According to the Centers for Disease Control and Prevention, 90 percent of pregnant women in the U.S. say they refrain from drinking alcohol during pregnancy.
After assessing all of the research published between 1950 and July 2016, the researchers looked closely at the studies involving drinking up to 32 grams of alcohol -- equivalent to approximately two glasses of wine or two pints of beer-- but only 24 studies met the criteria for review.
"The distinction between light drinking and abstinence is indeed the point of most tension and confusion for health professionals and pregnant women," Luisa Zuccolo, a health epidemiologist at the University of Bristol and the study's lead author, told CNN.
“We were surprised that this very important topic was not researched as widely as expected.”
But just because the evidence for the possible dangers of light drinking during pregnancy is lacking doesn’t mean there are no risks at all, according to Janet Williams, professor of pediatrics at the University of Texas Health San Antonio.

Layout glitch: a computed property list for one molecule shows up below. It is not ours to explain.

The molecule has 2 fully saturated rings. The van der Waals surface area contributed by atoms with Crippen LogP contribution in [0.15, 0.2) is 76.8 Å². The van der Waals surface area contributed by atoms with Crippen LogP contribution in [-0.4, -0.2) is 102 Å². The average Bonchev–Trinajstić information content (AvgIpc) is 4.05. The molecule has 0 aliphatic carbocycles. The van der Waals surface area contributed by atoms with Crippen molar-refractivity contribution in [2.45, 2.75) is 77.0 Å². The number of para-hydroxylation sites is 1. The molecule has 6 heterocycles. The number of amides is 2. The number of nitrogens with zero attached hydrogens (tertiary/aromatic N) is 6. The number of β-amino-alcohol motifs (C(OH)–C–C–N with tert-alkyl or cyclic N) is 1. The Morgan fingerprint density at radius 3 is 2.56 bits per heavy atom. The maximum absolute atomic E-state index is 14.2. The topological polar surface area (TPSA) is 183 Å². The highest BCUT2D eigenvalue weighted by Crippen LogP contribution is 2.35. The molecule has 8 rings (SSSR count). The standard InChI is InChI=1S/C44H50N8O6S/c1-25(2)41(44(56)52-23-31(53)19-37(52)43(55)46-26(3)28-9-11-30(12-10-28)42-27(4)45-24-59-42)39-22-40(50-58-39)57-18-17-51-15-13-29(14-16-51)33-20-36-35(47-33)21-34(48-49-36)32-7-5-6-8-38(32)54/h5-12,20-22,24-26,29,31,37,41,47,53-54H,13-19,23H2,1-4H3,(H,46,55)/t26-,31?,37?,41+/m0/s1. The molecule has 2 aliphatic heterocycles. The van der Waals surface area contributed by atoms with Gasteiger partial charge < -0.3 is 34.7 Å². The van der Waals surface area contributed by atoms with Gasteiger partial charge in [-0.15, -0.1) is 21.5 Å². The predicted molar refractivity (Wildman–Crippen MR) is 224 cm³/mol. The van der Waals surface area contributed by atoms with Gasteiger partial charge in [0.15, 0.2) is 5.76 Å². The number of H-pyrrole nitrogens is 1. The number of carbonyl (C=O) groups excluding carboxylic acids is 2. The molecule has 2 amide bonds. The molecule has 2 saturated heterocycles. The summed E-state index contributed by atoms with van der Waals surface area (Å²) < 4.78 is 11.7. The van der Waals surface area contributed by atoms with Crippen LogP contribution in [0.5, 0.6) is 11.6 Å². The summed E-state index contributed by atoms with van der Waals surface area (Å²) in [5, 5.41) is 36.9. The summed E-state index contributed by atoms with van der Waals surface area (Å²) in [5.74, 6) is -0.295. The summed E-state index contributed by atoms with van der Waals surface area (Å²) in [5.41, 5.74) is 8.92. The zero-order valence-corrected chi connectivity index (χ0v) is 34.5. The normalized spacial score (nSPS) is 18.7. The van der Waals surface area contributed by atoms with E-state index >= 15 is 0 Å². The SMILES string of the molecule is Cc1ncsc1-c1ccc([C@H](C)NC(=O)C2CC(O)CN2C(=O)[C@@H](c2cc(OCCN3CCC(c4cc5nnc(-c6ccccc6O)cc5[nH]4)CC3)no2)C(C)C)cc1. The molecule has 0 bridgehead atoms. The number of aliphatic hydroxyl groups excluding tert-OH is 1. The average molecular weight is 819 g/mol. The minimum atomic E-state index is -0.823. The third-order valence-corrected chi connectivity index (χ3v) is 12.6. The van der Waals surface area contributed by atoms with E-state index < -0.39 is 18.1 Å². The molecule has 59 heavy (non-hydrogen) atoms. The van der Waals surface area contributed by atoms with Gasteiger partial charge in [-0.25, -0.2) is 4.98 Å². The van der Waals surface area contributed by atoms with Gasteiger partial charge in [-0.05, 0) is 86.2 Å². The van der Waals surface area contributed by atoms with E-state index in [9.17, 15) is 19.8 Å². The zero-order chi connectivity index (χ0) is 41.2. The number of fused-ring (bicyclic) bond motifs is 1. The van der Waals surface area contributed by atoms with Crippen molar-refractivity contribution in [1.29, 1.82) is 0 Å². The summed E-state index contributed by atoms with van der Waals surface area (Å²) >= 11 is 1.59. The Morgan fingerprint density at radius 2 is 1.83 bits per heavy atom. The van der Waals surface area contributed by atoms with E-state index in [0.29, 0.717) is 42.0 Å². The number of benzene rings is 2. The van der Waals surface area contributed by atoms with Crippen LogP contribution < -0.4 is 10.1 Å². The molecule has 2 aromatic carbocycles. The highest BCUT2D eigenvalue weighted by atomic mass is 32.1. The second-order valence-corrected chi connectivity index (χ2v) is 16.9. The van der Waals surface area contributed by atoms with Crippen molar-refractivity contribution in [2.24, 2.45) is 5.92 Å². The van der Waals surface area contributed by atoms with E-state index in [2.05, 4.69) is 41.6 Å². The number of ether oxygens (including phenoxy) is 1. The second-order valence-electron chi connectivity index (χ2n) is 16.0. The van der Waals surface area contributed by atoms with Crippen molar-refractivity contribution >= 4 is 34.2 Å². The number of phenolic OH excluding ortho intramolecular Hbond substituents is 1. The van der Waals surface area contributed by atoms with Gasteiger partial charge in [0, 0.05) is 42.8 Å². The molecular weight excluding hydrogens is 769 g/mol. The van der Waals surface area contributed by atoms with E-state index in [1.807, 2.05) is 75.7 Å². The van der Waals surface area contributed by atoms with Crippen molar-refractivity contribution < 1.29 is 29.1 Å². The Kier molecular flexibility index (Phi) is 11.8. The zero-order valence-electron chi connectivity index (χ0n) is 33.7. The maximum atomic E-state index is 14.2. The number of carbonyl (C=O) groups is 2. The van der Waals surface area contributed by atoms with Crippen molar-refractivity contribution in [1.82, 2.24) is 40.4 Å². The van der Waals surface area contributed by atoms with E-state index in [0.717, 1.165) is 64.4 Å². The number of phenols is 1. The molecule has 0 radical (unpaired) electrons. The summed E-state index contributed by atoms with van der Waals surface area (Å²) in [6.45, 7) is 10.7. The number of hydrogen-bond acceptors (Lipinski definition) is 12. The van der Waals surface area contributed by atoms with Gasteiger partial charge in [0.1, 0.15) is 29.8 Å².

“Why not give the child the chance not to have this potential limitation or health risk in their life? There are so many other factors one can worry about, so how about one less concern? There are all sorts of non-risk-based beverages or ways to relax or express one's emotions that do not confer fetal or lifelong effects,” she said.
Still, Zuccolo and her co-authors concluded that further studies are needed to better understand alcohol’s effects on pregnant women and their unborn child.
But for now, the resounding answer from experts around the globe for pregnant women asking if that one light drink is safe: No.
Research shows that alcohol in the mother’s blood can pass through the umbilical cord and reach the baby, causing a variety of problems, such as miscarriage, stillbirth, abnormal facial features, learning disabilities and more.
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